Tag Archive for Homebuyers

What to Know About Finding a Good-Value Home

What-Makes-A-Good-Value-Home-Today

One thing that should always be at the top of mind when home shopping is how to get the most bang for your buck. Buying a home is the biggest investment that you’ll probably make your entire lifetime so it’s important to know what actually makes a good-value home.

To some, a good value home may mean a high-cost home; however, that’s not always the case.

Here are some essentials to keep in mind to get the maximum value at a minimum price for your home.

Bigger Isn’t Better: Bigger spaces are associated with higher utility bills, increased property taxes, expensive insurance and even more maintenance concerns. Instead of picking the largest house you can afford, search for the one with the amenities that your family will truly use.

Good Neighbors in Great Hoods: Friends, family and wonderful neighborhoods are major attractions. In fact, research shows that homes located in top-rated school districts routinely fetch 10% or more than do similar-sized homes in less desirable districts. Family-oriented neighborhoods with parks and other amenities are highly desirable, while empty-nesters can save thousands by searching for similar homes outside of popular school districts.

Fruit Trees and Gardening Are a Big Trend: Throughout the nation, high-maintenance lawns are giving way to eco-friendly (and budget-happy) gardens, fruit trees and other down-to-earth activities. Ask about HOA restrictions and the cost of water bills prior to buying with the intent of starting a garden.

Going Green Is Bigger Than Ever: From energy-efficient appliances to environmentally friendly building materials, green is not only “in” but bigger and better than ever. Save thousands of dollars by searching for homes that have already implemented upgrades like LED lighting and Energy Star appliances.

Entertaining: As the economic excess of recent years continues to drive down the market, people are interested in entertaining, exercising and even eating at home more. Focus on properties that support your interests and lifestyle for today and tomorrow. Remember, the average person remains in a home for seven years, so buy right to make sure that your next house truly feels like home.

Home Shopping? Ask the Right Questions

Family In Hallway Returning Home Together
When shopping for a new home, it’s easy to fall in love. You can find yourself dazzled by the sprawling backyard, trendy kitchen, or sky-high ceilings, and want to make an offer right then and there.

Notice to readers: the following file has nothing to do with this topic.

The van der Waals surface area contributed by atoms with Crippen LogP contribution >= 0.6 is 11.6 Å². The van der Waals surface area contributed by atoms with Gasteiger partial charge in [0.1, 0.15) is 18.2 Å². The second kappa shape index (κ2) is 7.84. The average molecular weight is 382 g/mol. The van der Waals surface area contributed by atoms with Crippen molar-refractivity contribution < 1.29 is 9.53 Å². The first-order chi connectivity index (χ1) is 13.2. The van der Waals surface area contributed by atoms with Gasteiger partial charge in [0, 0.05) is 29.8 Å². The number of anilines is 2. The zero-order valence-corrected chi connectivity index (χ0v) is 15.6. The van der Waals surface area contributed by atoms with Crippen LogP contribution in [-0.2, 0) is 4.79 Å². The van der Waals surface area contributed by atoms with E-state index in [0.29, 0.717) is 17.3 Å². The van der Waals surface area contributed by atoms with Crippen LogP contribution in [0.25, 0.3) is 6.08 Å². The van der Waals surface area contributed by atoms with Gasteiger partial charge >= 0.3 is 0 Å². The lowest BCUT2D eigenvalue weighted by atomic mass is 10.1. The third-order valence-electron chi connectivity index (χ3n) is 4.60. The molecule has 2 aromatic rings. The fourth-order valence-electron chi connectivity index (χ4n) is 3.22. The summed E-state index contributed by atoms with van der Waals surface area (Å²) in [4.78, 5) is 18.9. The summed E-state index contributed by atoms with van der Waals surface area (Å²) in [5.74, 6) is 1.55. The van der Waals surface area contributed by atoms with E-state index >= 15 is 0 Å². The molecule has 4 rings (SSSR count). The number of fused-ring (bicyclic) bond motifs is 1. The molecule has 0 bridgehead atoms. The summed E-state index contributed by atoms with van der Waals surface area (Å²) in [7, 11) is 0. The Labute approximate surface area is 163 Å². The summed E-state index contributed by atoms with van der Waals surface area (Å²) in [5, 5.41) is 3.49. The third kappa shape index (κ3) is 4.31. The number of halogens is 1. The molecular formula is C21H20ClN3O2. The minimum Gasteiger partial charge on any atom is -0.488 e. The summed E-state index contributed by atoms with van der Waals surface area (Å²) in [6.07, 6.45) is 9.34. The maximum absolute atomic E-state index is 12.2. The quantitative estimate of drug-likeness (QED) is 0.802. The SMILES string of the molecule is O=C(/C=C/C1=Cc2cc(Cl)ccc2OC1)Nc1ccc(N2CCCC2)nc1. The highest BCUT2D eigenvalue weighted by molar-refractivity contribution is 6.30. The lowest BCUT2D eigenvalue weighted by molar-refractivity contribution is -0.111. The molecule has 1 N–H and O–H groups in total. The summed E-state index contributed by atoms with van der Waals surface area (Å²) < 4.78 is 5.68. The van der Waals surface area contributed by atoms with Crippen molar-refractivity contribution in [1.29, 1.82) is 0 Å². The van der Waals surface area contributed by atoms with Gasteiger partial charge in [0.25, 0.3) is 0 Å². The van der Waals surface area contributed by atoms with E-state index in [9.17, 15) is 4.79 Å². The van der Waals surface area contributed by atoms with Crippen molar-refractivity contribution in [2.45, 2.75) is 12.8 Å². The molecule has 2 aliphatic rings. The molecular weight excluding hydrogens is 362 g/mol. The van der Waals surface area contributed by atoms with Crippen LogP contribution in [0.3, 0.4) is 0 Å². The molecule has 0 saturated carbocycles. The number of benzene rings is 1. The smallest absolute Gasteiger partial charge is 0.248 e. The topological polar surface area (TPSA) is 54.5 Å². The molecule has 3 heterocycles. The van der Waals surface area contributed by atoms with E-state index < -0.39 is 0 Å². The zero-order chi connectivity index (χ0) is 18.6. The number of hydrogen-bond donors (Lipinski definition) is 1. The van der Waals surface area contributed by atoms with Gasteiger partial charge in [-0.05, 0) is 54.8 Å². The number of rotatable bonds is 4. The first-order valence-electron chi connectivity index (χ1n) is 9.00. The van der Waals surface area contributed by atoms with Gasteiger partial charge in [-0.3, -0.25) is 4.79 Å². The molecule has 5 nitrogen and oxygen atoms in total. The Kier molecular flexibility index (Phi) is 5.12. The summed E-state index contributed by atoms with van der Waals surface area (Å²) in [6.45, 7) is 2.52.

But it’s important to take a step back and take the time to evaluate the perhaps less-exciting details. These often overlooked details may ultimately lead to significant, costly issues. Here’s what to look for and how to get beyond the WOWs:
  • Windows: Does every window open? For emergency reasons, every room needs a window that can be opened. Do they close and lock securely? Is the glass intact? Is there a tight thermal seal (which is important to regulate temperature)?
  • Flooring: Look for cracks, stains, holes, and warping. Ask if there’s another layer of flooring under carpet, tile, or laminate. Is the floor level? If not, it might be an indication of water, or worse, structural problems.
  • Basement: That beautifully finished basement could be hiding a plethora of problems, from leaks to mold to holes to critter infestations. Use a powerful flashlight to carefully examine corners and walls and look behind and under finishings.
  • Roof: Roof replacements are costly. Find out when the roof was last addressed, and whether it was a patch or a replacement. Look for signs of damage from the street.
  • Neighborhood: Look beyond the obvious into the details: Is local traffic a nightmare in rush hour? Is there reliable transit nearby? Is the home near green space, schools, and recreational facilities?
  • Parking: If the house doesn’t have a garage, will the driveway accommodate your vehicles? Is there good on-street visitors’ parking?
Even after you’ve checked the details, make your offer contingent on a home inspection. A reliable home inspector can dig deeper into the details. Isn’t your peace of mind worth it?